Yet, if God wills that it continue, until all the wealth piled by the bond-man’s two hundred and fifty years of unrequited toil shall be sunk, and until every drop of blood drawn with the lash, shall be paid by another drawn with the sword, as was said three thousand years ago, so still it must be said the judgments of the Lord, are true and righteous altogether.

    This features in Aaron Lazare’s “On Apology,” a book about the very concept of the apology.

  13. From Scofflaw:

    think that requires historical research, but my first inclination is to say we wouldn’t be anything like we are today. Maybe we would still be under the British Crown. It isn’t so far fetched.

    Actually, yes, we would have been under the rule of the Crown longer. The South Sea Company, instituted in 1711 by Robert Harley, Lord Treasurer, in order to support the funding excesses of British government by monopolozing all slave trade between West Africa, Spain, and the North & South American colonies in exchange for taking over the national debt raised by the War of Spanish Succession. The value of this was closely tied to the outcome of the war and, unfortunately, while Britain won the war, South Sea lost many of its anticipated benefits regarding the slave trade business. Instead, the Treaty of Utrecht allowed Spain its full rights to its colonial trade, and the South Sea Co. was required to fulfill a slave quota set by Spain. (It made 96 voyages carrying some 30,000 slaves to the New World in the space of 25 years in order to do so.)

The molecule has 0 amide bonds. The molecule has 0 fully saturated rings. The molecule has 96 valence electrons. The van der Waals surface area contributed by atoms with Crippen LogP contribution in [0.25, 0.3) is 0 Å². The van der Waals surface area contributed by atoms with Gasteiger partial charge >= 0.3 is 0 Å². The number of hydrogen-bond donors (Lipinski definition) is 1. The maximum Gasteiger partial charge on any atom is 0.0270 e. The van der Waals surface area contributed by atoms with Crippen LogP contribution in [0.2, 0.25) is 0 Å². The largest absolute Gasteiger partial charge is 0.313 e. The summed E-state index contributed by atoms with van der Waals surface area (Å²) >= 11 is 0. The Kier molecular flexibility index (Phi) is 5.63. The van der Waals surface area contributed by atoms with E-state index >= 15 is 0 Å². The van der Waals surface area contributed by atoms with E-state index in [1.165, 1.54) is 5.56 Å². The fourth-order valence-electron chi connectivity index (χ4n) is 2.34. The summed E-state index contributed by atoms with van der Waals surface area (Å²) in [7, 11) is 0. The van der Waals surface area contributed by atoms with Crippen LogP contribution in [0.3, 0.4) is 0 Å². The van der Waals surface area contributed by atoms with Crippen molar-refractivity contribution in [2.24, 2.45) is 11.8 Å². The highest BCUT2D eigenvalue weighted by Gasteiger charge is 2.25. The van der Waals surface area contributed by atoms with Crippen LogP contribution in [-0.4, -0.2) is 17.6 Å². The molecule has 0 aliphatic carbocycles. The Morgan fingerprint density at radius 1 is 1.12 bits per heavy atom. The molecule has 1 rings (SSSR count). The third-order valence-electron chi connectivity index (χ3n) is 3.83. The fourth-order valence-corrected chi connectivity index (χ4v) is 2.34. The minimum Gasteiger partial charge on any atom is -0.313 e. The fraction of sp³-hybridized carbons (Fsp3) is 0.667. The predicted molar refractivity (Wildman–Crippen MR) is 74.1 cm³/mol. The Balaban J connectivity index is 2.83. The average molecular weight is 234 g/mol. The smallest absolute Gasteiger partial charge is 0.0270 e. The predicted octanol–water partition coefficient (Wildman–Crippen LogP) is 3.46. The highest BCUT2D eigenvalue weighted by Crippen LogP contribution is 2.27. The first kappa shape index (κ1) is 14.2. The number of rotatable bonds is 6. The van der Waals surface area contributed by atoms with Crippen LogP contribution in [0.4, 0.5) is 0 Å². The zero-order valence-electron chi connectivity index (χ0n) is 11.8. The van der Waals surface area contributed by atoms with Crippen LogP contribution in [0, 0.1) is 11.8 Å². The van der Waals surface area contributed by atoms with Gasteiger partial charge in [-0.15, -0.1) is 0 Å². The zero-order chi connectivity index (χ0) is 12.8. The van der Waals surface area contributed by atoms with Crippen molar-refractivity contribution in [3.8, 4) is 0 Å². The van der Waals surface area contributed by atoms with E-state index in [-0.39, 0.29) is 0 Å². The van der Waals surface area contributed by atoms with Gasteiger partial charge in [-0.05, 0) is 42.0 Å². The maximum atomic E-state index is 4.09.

In 1719, limited by the treaty and pressed for cash, South Sea traded half Britain’s national debt for new shares in South Sea stock. It also acquired 16.5 million pounds from private shareholders among the aristocratic class. Everyone who was anyone was speculating in South Sea–it was the “It” stock for the throne and the upper echelons of Parliament.

    The new shares were based upon air, much like the situation a few years back, and, in August 1720, when the stock prices reached approx. 1,000 pounds, the imbalance between actual assets and on-paper wealth created a bubble which burst. Resultant panic selling as the stock dipped bankrupted the purses of the King, the Prince of Wales, and most of the top members of the administration. The King replaced Harley with Robert Walpole, and Walpole decided to save the nation’s financial arse by revising and enforcing the various Navigation Acts, creating a closed trading loop between the American colonies, the Indies, and Mother England, effecting the price and sale of such goods as ink, tobacco, silk and coffee.